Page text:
While online articles and statistics (like the ones at the start of this article) tend to highlight the importance of customer service and experience, it’s important not to make the mistake of assuming that’s all that matters. Customer satisfaction is a combination of the complex interplay between all five aspects mentioned above. In the next few sections, we’ll show you how to use that fact to your advantage. 

    How to Measure Customer Satisfaction

    Before you start improving your customer satisfaction with the tips we promised, getting a good idea of where you currently stand with your customers is best. This can be achieved in five simple steps.

    • Choose Your Preferred Tracking Metric

    First, you should know that customer satisfaction score can be tracked by three separate metrics – NPS, CSAT, and CES. Although they all can offer invaluable information regarding client happiness, each approaches the subject slightly differently.

    Below, we explain each of these metrics in more depth. We recommend you choose the one that best fits what you want to focus on improving (i.e., overall happiness, willingness to promote, or ease of buying process).

    1.Net Promoter Score (NPS): NPS is a widely used metric to measure customer loyalty and satisfaction. It is a single number that ranges from -100 to 100 and is calculated based on the responses to a single question: “How likely are you to recommend our product/service to a friend or colleague?” 

    The NPS is calculated by subtracting the percentage of detractors (customers who respond with a score of 0 to 6) from the percentage of promoters (customers who respond with a 9 to 10). 

    2.Customer Satisfaction Score (CSAT): CSAT is a simple and effective way to understand how well a business meets customer needs and expectations. The CSAT score is calculated by asking customers to rate their satisfaction with a particular interaction, product, or service on a scale of 1 to 5 or 1 to 10.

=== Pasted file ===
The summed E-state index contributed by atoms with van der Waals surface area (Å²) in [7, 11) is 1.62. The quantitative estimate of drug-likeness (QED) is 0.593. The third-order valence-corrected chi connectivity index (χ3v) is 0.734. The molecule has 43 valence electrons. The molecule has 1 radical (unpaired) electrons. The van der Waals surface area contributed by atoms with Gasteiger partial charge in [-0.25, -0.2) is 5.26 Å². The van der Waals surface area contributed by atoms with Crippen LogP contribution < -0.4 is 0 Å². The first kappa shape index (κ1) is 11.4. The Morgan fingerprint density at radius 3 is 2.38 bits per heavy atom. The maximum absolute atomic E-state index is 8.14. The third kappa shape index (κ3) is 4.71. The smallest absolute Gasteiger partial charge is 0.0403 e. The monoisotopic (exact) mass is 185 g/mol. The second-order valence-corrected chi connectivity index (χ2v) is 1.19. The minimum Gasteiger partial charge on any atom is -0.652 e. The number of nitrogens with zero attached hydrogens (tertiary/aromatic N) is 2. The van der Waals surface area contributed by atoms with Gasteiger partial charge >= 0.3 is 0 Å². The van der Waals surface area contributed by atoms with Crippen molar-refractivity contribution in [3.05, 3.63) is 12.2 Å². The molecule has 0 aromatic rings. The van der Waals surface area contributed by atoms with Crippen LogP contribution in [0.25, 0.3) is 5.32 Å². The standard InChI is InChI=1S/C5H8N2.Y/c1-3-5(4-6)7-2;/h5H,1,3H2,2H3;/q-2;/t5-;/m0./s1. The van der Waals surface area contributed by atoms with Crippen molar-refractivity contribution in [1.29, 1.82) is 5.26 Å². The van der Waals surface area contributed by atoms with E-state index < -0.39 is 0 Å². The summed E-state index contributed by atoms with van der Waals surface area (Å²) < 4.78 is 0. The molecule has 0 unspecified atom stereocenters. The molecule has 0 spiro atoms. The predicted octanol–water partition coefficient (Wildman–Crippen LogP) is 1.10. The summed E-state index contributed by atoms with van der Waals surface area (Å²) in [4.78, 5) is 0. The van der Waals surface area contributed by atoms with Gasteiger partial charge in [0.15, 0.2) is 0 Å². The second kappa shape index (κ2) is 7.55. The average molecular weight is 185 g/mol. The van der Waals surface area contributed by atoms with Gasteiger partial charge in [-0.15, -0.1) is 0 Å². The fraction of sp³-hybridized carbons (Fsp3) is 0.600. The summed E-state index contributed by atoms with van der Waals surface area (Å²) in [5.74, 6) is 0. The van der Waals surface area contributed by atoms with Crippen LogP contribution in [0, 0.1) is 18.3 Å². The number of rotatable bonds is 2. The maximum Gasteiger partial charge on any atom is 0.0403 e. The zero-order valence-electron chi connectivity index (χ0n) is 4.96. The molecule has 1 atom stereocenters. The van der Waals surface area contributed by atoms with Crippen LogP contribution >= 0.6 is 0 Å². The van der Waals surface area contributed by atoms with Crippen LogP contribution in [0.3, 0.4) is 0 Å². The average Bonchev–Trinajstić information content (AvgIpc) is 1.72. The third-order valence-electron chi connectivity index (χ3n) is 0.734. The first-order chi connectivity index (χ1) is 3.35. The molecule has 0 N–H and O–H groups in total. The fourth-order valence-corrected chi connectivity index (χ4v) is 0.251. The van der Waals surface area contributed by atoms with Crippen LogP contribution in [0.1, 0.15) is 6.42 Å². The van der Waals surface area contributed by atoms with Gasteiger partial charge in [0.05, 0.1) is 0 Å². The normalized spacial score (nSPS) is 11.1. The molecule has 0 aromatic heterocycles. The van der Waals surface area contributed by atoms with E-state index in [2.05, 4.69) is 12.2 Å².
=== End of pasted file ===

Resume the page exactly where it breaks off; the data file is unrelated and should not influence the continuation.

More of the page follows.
Analyze the responses and calculate the average score by adding up all the ratings and dividing them by the total number of responses. Then, all you need to do is interpret the results into a percentage.

    3.Customer Effort Score (CES): CES is a metric that measures how easy or difficult it is for customers to interact with a business or complete a task, such as making a purchase or resolving an issue. It is a single-question metric that asks customers to rate their experience based on the level of effort required on a scale of 1 to 5 or 1 to 7.

    Like with CSAT, analyzing your CES is as easy as averaging the scores, dividing them by the number of responses, and converting the result into a percentage. This will tell you how difficult (or easy) your purchase process is for your customers and inform future decisions in terms of CX and support. 

    • Select a Group of Customers to Survey

    The size and composition of your survey group are largely up to you, and you can ask for feedback from people who have recently done business with you or even your entire customer base. Just be prepared that only a percentage of the people you ask will answer.

    However, you can boost your survey response rate by offering incentives, like discounts, gift cards on future purchases. Incidentally, this also serves to increase your customer satisfaction as a whole.

    • Send Out Your Survey

    The next step is simple. All you need to do is choose the channel your survey group will most likely be receptive to (i.e., email, SMS, social media, in-app, etc.) and hit “send”. Then, give your customers some time to respond, collect the answers, and…

    • Average and Interpret the Results

    Follow the information given in the description of your selected metric. Based on the results, you’ll be able to better understand your customers’ feelings towards your company. Furthermore, depending on the metric you chose, you can establish which aspects of your business require the most attention.

    If your findings are inconclusive, you can always go back and create another survey with another group and measure one of the other customer support metrics. Alternatively, just create a survey that takes into account all of them, and get a comprehensive view of your customer satisfaction that way.